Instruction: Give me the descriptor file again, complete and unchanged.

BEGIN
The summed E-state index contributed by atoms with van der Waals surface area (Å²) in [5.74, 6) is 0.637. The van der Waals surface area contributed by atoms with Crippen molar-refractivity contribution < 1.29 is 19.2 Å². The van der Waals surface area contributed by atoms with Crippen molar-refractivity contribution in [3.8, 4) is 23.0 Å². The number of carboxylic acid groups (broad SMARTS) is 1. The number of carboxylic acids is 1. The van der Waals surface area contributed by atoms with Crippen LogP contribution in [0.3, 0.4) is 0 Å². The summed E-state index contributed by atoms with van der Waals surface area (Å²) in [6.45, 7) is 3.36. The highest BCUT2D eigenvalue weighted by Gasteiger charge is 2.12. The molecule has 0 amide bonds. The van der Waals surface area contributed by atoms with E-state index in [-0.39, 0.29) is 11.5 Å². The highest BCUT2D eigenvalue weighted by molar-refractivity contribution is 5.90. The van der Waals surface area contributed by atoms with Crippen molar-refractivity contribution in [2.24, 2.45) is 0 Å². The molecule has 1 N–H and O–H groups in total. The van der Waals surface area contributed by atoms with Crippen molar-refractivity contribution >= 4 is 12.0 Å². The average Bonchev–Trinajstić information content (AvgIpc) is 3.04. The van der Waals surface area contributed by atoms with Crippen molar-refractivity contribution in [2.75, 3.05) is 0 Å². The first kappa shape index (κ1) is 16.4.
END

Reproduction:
The summed E-state index contributed by atoms with van der Waals surface area (Å²) in [5.74, 6) is 0.637. The van der Waals surface area contributed by atoms with Crippen molar-refractivity contribution < 1.29 is 19.2 Å². The van der Waals surface area contributed by atoms with Crippen molar-refractivity contribution in [3.8, 4) is 23.0 Å². The number of carboxylic acid groups (broad SMARTS) is 1. The number of carboxylic acids is 1. The van der Waals surface area contributed by atoms with Crippen LogP contribution in [0.3, 0.4) is 0 Å². The summed E-state index contributed by atoms with van der Waals surface area (Å²) in [6.45, 7) is 3.36. The highest BCUT2D eigenvalue weighted by Gasteiger charge is 2.12. The molecule has 0 amide bonds. The van der Waals surface area contributed by atoms with E-state index in [-0.39, 0.29) is 11.5 Å². The highest BCUT2D eigenvalue weighted by molar-refractivity contribution is 5.90. The van der Waals surface area contributed by atoms with Crippen molar-refractivity contribution in [2.24, 2.45) is 0 Å². The molecule has 1 N–H and O–H groups in total. The van der Waals surface area contributed by atoms with Crippen molar-refractivity contribution >= 4 is 12.0 Å². The average Bonchev–Trinajstić information content (AvgIpc) is 3.04. The van der Waals surface area contributed by atoms with Crippen molar-refractivity contribution in [2.75, 3.05) is 0 Å². The first kappa shape index (κ1) is 16.4.